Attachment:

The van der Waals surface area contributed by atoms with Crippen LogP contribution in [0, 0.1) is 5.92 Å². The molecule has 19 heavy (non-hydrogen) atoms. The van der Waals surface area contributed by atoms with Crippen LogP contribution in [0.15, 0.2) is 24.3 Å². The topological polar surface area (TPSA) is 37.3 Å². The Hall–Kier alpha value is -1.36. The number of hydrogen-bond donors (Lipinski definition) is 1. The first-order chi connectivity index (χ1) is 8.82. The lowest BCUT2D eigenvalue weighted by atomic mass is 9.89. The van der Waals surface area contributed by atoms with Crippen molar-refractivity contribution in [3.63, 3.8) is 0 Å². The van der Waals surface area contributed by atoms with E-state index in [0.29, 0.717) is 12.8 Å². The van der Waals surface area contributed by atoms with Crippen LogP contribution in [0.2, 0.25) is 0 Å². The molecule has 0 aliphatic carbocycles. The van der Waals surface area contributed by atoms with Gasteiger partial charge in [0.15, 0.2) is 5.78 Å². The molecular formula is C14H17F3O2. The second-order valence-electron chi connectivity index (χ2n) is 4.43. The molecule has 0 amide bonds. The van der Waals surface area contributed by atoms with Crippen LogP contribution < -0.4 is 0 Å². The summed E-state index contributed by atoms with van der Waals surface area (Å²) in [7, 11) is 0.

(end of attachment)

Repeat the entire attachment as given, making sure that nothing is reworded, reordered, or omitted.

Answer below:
The van der Waals surface area contributed by atoms with Crippen LogP contribution in [0, 0.1) is 5.92 Å². The molecule has 19 heavy (non-hydrogen) atoms. The van der Waals surface area contributed by atoms with Crippen LogP contribution in [0.15, 0.2) is 24.3 Å². The topological polar surface area (TPSA) is 37.3 Å². The Hall–Kier alpha value is -1.36. The number of hydrogen-bond donors (Lipinski definition) is 1. The first-order chi connectivity index (χ1) is 8.82. The lowest BCUT2D eigenvalue weighted by atomic mass is 9.89. The van der Waals surface area contributed by atoms with Crippen molar-refractivity contribution in [3.63, 3.8) is 0 Å². The van der Waals surface area contributed by atoms with E-state index in [0.29, 0.717) is 12.8 Å². The van der Waals surface area contributed by atoms with Crippen LogP contribution in [0.2, 0.25) is 0 Å². The molecule has 0 aliphatic carbocycles. The van der Waals surface area contributed by atoms with Gasteiger partial charge in [0.15, 0.2) is 5.78 Å². The molecular formula is C14H17F3O2. The second-order valence-electron chi connectivity index (χ2n) is 4.43. The molecule has 0 amide bonds. The van der Waals surface area contributed by atoms with Crippen LogP contribution < -0.4 is 0 Å². The summed E-state index contributed by atoms with van der Waals surface area (Å²) in [7, 11) is 0.